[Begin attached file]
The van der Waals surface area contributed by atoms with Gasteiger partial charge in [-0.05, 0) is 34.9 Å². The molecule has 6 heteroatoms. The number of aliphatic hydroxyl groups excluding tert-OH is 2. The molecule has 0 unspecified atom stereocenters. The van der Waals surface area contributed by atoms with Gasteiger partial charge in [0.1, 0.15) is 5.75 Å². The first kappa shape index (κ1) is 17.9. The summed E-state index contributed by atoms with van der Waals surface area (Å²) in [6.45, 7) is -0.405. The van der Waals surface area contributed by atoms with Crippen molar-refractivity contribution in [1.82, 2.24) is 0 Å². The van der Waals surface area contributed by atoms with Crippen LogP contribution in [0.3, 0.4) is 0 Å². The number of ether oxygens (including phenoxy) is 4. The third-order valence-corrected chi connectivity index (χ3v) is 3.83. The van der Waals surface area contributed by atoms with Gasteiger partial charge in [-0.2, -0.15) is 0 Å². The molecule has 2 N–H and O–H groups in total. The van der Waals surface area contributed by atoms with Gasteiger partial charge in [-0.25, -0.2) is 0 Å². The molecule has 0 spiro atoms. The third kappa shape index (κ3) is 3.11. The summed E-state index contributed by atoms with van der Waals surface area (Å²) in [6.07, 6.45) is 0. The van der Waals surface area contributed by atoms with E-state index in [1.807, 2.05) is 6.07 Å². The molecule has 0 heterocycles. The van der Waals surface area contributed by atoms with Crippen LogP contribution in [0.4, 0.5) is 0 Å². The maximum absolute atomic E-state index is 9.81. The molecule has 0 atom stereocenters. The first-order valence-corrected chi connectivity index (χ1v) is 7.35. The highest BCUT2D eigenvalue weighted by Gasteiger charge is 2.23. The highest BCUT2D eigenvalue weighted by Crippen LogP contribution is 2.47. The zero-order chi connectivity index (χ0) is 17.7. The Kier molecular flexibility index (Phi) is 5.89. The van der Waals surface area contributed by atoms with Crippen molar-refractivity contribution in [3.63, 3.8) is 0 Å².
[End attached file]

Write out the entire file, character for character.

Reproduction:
The van der Waals surface area contributed by atoms with Gasteiger partial charge in [-0.05, 0) is 34.9 Å². The molecule has 6 heteroatoms. The number of aliphatic hydroxyl groups excluding tert-OH is 2. The molecule has 0 unspecified atom stereocenters. The van der Waals surface area contributed by atoms with Gasteiger partial charge in [0.1, 0.15) is 5.75 Å². The first kappa shape index (κ1) is 17.9. The summed E-state index contributed by atoms with van der Waals surface area (Å²) in [6.45, 7) is -0.405. The van der Waals surface area contributed by atoms with Crippen molar-refractivity contribution in [1.82, 2.24) is 0 Å². The van der Waals surface area contributed by atoms with Crippen LogP contribution in [0.3, 0.4) is 0 Å². The number of ether oxygens (including phenoxy) is 4. The third-order valence-corrected chi connectivity index (χ3v) is 3.83. The van der Waals surface area contributed by atoms with Gasteiger partial charge in [-0.2, -0.15) is 0 Å². The molecule has 2 N–H and O–H groups in total. The van der Waals surface area contributed by atoms with Gasteiger partial charge in [-0.25, -0.2) is 0 Å². The molecule has 0 spiro atoms. The third kappa shape index (κ3) is 3.11. The summed E-state index contributed by atoms with van der Waals surface area (Å²) in [6.07, 6.45) is 0. The van der Waals surface area contributed by atoms with E-state index in [1.807, 2.05) is 6.07 Å². The molecule has 0 heterocycles. The van der Waals surface area contributed by atoms with Crippen LogP contribution in [0.4, 0.5) is 0 Å². The maximum absolute atomic E-state index is 9.81. The molecule has 0 atom stereocenters. The first-order valence-corrected chi connectivity index (χ1v) is 7.35. The highest BCUT2D eigenvalue weighted by Gasteiger charge is 2.23. The highest BCUT2D eigenvalue weighted by Crippen LogP contribution is 2.47. The zero-order chi connectivity index (χ0) is 17.7. The Kier molecular flexibility index (Phi) is 5.89. The van der Waals surface area contributed by atoms with Crippen molar-refractivity contribution in [3.63, 3.8) is 0 Å².